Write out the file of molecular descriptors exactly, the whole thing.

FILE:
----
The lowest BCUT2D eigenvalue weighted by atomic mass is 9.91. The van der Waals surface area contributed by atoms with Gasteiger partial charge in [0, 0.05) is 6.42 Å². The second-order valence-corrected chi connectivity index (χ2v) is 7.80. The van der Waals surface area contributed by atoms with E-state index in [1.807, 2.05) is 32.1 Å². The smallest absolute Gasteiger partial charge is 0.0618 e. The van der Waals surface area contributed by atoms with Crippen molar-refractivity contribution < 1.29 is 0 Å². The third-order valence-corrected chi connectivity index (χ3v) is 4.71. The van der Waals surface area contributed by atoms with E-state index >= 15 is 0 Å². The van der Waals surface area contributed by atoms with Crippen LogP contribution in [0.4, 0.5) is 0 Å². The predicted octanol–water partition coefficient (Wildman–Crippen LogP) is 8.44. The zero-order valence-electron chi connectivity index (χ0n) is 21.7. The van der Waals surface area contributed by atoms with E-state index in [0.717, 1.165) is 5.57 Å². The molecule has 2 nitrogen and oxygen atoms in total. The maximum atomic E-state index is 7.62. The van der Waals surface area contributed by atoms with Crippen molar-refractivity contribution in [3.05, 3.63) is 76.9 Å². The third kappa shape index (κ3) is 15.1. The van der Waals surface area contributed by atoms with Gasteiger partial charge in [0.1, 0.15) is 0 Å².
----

The lowest BCUT2D eigenvalue weighted by atomic mass is 9.91. The van der Waals surface area contributed by atoms with Gasteiger partial charge in [0, 0.05) is 6.42 Å². The second-order valence-corrected chi connectivity index (χ2v) is 7.80. The van der Waals surface area contributed by atoms with E-state index in [1.807, 2.05) is 32.1 Å². The smallest absolute Gasteiger partial charge is 0.0618 e. The van der Waals surface area contributed by atoms with Crippen molar-refractivity contribution < 1.29 is 0 Å². The third-order valence-corrected chi connectivity index (χ3v) is 4.71. The van der Waals surface area contributed by atoms with E-state index >= 15 is 0 Å². The van der Waals surface area contributed by atoms with Crippen LogP contribution in [0.4, 0.5) is 0 Å². The predicted octanol–water partition coefficient (Wildman–Crippen LogP) is 8.44. The zero-order valence-electron chi connectivity index (χ0n) is 21.7. The van der Waals surface area contributed by atoms with E-state index in [0.717, 1.165) is 5.57 Å². The molecule has 2 nitrogen and oxygen atoms in total. The maximum atomic E-state index is 7.62. The van der Waals surface area contributed by atoms with Crippen molar-refractivity contribution in [3.05, 3.63) is 76.9 Å². The third kappa shape index (κ3) is 15.1. The van der Waals surface area contributed by atoms with Gasteiger partial charge in [0.1, 0.15) is 0 Å².